Thursday, December 16, 2004

Feel free to copy, there is no copyright on an Anoneumouse montage. (click on image to enlarge)

Bill of Rights 1689

From Neil Herron's Blog Neil Herron's Blog here legal challenge to fixed penalty parking fine. (citing the 1689 Bill of Rights)

I can testify that this approach really works. Below is a copy of a letter I sent to the DVLA Preston office in November 2003. I now have my returned, cancelled cheque on my office wall.

Att. Mrs P Woolley
1 Fulwood Park
Caxton Road

Without prejudice and you may wish to seek legal advise on this mater

As I am not the owner or keeper of the vehicle, how can I be held responsible for paying and taking out a licence. This is contrary to section 1 of the Vehicle Excise and Registration Act 1994. Where it states that the keeper is the person responsible for taking out and paying for the licence.

On the day in question, as an employee, then surely the only offence I had committed was that of failing to display. (not exhibiting licence) section 33-1 (b).

As an employee I was driving the vehicle, with the owner / keepers consent, which was being used by the (owner, keeper) employer, for his business use.

Had the policeman properly cautioned me for the offences, and informed me promptly, in a language, which I understood and in detail, of the nature and cause of the accusation against me; which I can assure you he didn't, contrary to Article 6.-3 (a) of the Human Rights Act 1998. I would have elected to go to court and not pay the fixed penalty that was issued to me at that time.

Please find enclosed a personal Cheque to the value of £31. This is submitted under protest and if cashed, I reserve the right to bring proceedings under section 7. - (1) of the Human Rights Act 1998

May I remind you under section 6. - (1) of the Human Rights Act 1998, It is unlawful for a public authority to act in a way which is incompatible with a Convention right.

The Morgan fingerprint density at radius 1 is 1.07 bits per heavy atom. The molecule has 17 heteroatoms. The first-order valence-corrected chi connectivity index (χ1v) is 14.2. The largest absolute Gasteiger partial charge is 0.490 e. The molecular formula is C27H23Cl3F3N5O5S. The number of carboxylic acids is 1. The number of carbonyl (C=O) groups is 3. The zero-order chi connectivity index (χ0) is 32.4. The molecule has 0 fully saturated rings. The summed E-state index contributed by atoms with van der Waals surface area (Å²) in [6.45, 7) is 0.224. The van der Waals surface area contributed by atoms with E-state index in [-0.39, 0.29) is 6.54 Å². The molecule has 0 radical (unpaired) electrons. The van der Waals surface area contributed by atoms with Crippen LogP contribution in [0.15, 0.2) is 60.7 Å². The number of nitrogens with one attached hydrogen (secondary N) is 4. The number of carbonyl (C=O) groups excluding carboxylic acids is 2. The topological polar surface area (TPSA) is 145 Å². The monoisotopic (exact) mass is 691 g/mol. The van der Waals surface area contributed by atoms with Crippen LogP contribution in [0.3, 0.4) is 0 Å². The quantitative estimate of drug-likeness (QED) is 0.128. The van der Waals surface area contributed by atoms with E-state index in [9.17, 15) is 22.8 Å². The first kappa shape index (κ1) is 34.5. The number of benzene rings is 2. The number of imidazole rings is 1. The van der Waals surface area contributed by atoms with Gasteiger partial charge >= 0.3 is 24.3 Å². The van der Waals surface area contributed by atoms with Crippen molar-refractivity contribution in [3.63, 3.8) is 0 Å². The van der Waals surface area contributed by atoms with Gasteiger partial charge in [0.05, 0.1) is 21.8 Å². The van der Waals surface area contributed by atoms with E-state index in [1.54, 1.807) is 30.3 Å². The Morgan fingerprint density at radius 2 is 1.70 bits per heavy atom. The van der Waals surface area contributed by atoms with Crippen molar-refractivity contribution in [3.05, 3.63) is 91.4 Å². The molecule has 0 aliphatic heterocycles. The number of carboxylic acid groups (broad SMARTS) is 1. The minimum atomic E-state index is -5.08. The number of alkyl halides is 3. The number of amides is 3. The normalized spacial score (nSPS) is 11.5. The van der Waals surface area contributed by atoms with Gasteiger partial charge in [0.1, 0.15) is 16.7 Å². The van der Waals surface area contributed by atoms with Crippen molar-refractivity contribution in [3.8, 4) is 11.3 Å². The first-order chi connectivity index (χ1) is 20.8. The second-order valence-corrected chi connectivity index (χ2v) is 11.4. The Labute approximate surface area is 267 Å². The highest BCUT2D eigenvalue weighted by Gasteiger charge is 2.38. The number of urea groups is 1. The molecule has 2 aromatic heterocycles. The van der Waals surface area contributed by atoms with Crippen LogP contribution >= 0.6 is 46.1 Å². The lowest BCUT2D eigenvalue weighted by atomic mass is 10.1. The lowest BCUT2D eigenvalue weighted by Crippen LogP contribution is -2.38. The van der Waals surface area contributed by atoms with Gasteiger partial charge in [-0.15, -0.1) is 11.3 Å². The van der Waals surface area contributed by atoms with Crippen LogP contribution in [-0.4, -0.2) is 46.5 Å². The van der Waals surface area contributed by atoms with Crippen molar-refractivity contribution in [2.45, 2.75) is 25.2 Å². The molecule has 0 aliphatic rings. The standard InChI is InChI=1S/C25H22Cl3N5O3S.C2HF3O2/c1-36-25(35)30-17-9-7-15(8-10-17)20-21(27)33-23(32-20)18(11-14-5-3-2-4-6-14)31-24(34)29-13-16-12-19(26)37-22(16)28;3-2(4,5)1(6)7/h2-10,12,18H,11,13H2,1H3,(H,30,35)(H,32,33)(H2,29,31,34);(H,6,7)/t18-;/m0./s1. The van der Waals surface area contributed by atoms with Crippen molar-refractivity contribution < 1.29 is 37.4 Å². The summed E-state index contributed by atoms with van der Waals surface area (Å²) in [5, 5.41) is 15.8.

Section 11. A person's reliance on a Convention right does not restrict-

(a) any other right or freedom conferred on him by or under any law having effect in any part of the United Kingdom.

The law in England, states in the Bill of Rights 1689
'That all grants and promises of Fines and forfeitures of particular persons before conviction are illegal and void."

In 1913 (Bowles v Bank of England) it was ruled that:
"The Bill of Rights still remains unrepealed, and practice of custom, however prolonged or however acquiesced in on the part of the subject, cannot be relied on by the crown as justifying any infringement of its provisions."

On the 21 July 1993, the Speaker of the House of Commons issued a reminder to the courts: 'There has of course been no amendment to the Bill of Rights…the house is entitled to expect that the Bill of Rights will be fully respected by all those appearing before the courts.'

In 2002 (Thoburn v Sunderland City Council ("Metric Martyrs") ) In the present state of its maturity the common law has come to recognise that there exist rights which should properly be classified as constitutional or fundamental.…….The special status of constitutional statutes follows the special status of constitutional rights. Examples are the Magna Carta, the Bill of Rights 1689……Ordinary statutes may be impliedly repealed. Constitutional statutes may not. For the repeal of a constitutional Act or the abrogation of a fundamental right to be effected by statute, the court would apply this test:….


Post a Comment

<< Home

Listed on BlogShares